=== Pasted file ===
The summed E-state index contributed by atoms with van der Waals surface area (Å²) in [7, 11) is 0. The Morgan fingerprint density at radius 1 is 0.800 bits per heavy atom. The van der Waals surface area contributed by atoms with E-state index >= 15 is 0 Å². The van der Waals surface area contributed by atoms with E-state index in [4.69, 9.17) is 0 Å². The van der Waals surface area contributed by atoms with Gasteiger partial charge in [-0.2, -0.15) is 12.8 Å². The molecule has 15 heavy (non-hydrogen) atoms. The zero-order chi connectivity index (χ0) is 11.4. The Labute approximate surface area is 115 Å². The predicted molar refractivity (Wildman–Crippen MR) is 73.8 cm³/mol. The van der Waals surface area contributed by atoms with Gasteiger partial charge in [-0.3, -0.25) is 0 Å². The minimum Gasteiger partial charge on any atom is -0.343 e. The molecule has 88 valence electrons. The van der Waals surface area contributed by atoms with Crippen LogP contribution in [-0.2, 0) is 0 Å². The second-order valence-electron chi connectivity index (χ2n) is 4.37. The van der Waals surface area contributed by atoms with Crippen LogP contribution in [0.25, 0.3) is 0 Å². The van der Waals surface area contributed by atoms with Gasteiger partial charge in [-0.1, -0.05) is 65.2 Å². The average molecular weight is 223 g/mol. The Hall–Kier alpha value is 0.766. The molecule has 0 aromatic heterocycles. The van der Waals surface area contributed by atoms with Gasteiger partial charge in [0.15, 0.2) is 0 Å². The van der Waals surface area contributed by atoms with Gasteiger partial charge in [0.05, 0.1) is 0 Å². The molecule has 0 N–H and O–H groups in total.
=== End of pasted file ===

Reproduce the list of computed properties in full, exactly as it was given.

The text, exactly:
The summed E-state index contributed by atoms with van der Waals surface area (Å²) in [7, 11) is 0. The Morgan fingerprint density at radius 1 is 0.800 bits per heavy atom. The van der Waals surface area contributed by atoms with E-state index >= 15 is 0 Å². The van der Waals surface area contributed by atoms with E-state index in [4.69, 9.17) is 0 Å². The van der Waals surface area contributed by atoms with Gasteiger partial charge in [-0.2, -0.15) is 12.8 Å². The molecule has 15 heavy (non-hydrogen) atoms. The zero-order chi connectivity index (χ0) is 11.4. The Labute approximate surface area is 115 Å². The predicted molar refractivity (Wildman–Crippen MR) is 73.8 cm³/mol. The van der Waals surface area contributed by atoms with Gasteiger partial charge in [-0.3, -0.25) is 0 Å². The minimum Gasteiger partial charge on any atom is -0.343 e. The molecule has 88 valence electrons. The van der Waals surface area contributed by atoms with Crippen LogP contribution in [-0.2, 0) is 0 Å². The second-order valence-electron chi connectivity index (χ2n) is 4.37. The van der Waals surface area contributed by atoms with Crippen LogP contribution in [0.25, 0.3) is 0 Å². The van der Waals surface area contributed by atoms with Gasteiger partial charge in [-0.1, -0.05) is 65.2 Å². The average molecular weight is 223 g/mol. The Hall–Kier alpha value is 0.766. The molecule has 0 aromatic heterocycles. The van der Waals surface area contributed by atoms with Gasteiger partial charge in [0.15, 0.2) is 0 Å². The van der Waals surface area contributed by atoms with Gasteiger partial charge in [0.05, 0.1) is 0 Å². The molecule has 0 N–H and O–H groups in total.